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With this summer’s cataclysmic wildfires still on everyone’s mind, Suncor’s boss avoided saying Monday how much responsibility for the climate crisis rests on the shoulders of the fossil fuel industry.
Rich Kruger, the president and CEO of Suncor, one of Canada’s largest oil and gas companies, was in the hot seat Oct. 16 after a Parliamentary committee summoned him to Ottawa to answer questions about the climate crisis and Canada’s energy sector. Kruger, the former head of ExxonMobil’s Canadian subsidiary Imperial Oil, took over at Suncor six months ago, and in August, he told analysts on a conference call that his company had been too focused on the transition away from fossil fuels.
Here are five things you need to know about the appearance by Kruger and other witnesses at the Standing Committee on Natural Resources:
This past summer’s wildfire season was the “most destructive ever recorded,” according to Natural Resources Canada. Nearly 200,000 people were put under an evacuation order, and by September, fires had destroyed over 16 million hectares. Toxic smoke from the fires blanketed major cities in Canada and the United States.
Scientists say climate change, which is caused by heat-trapping carbon pollution that comes from sources like burning fossil fuels, is creating conditions for wildfires to burn easier. Federal scientists were part of an international team that determined climate change “more than doubled the likelihood of extreme fire weather conditions” in Quebec.
NDP natural resources critic Charlie Angus, who tabled a motion to call Kruger to appear before members of Parliament, had argued earlier that Kruger’s comments about rebalancing away from the energy transition were “irresponsible” in the context of wildfire destruction and evacuations.
During a meeting of the Standing Committee on Natural Resources on Monday, Angus asked Kruger how much responsibility the oil and gas industry was willing to take for a climate that’s destabilized by fossil fuels and forcing more and more people out of their homes.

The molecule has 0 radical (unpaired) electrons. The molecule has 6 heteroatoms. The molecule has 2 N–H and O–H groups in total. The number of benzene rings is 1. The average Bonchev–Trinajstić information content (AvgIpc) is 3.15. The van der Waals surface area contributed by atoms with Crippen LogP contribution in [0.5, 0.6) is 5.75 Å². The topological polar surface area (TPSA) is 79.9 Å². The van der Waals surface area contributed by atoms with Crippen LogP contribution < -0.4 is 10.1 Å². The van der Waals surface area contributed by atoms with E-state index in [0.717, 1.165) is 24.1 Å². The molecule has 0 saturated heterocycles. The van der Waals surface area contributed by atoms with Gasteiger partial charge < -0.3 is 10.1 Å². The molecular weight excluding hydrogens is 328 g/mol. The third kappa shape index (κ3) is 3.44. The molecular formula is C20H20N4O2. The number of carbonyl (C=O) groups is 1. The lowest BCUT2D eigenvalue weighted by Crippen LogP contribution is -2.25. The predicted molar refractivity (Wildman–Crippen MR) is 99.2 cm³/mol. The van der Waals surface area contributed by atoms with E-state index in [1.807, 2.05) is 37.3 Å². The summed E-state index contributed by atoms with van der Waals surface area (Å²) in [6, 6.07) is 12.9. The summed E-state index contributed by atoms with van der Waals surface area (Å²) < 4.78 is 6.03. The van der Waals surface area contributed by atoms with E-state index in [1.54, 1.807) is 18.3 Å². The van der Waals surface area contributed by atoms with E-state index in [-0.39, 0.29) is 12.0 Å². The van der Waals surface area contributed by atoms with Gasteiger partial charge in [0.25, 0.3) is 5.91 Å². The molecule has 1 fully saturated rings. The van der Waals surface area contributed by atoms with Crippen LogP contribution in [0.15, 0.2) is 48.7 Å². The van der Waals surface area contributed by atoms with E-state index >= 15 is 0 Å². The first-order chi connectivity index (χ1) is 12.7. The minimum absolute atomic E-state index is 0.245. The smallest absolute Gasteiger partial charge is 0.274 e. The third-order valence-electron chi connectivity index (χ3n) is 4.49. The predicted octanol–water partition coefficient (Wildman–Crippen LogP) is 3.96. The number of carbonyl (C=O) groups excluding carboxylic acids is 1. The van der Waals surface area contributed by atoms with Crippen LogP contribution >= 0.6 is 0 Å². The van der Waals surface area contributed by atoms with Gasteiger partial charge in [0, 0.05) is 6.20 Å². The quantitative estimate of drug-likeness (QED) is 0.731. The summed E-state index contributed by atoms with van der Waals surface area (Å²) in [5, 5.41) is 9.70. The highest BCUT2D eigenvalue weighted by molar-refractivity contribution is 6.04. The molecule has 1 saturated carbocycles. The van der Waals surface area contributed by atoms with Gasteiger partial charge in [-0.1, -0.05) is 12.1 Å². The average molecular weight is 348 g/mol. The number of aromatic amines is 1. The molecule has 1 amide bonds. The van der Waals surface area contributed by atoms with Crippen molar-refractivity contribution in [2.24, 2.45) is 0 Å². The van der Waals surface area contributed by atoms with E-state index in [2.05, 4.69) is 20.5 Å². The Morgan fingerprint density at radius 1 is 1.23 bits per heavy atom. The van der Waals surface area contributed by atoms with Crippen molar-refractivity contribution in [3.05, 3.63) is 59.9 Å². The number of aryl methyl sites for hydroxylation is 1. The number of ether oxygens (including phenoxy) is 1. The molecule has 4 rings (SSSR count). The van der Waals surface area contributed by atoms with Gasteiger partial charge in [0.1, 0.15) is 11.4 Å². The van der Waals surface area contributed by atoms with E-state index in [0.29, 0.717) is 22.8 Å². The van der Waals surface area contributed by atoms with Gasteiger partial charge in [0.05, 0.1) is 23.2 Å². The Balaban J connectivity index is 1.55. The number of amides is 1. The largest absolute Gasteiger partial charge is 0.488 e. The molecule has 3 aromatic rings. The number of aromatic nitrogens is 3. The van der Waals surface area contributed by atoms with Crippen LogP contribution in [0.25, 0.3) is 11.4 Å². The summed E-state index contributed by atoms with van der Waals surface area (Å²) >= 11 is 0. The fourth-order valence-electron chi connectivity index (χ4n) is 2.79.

“I can obviously sense your public passion on this,” Kruger replied. “I think global energy and greenhouse gas emissions and climate change are complex issues that are important to our society, and we all have a role in it — whether that’s government, whether that’s industry or whether that’s society.”
“So I share your passionate concern about the topic, but I don’t think it’s [a question of] what fraction is one party versus the other.”
Kruger told the committee Suncor was “taking tangible and financially material actions to decarbonize our existing hydrocarbon businesses.” He pointed to Suncor’s replacement of aging petroleum coke-fired boilers with natural gas-fired power at its oilsands mine, investments in biofuels like ethanol and in “sustainable aviation fuels,” operating its ethanol plant in Ontario, using solvents instead of steam to extract oil and the installation of electric vehicle chargers at Petro-Canada gas stations. Suncor has set a goal of reaching net-zero emissions from its operations and from the electricity it purchases to run its business by 2050.
But the company still expects to produce up to 770,000 barrels of oil equivalent per day this year and posted similar figures last year. In its 2023 climate report, Suncor estimated it emitted 33.5 million tonnes of carbon pollution in 2022, as a result of its own operations mining for oil, and running refineries. It was also responsible for another 1.5 million tonnes that represented all the electricity, heating and cooling, and steam it used to power its facilities.
The largest part of Suncor’s pollution comes from the actual use of its products. If all the crude oil it mined and extracted was fully combusted, those emissions would total 126 million tonnes of carbon pollution, according to Suncor’s report — a figure that represents roughly one-fifth of all of Canada’s emissions. (This may overestimate combusted emissions, since not all crude oil is turned into fuel, but it also doesn’t include other oil that Suncor buys from third parties and sends to its refineries.)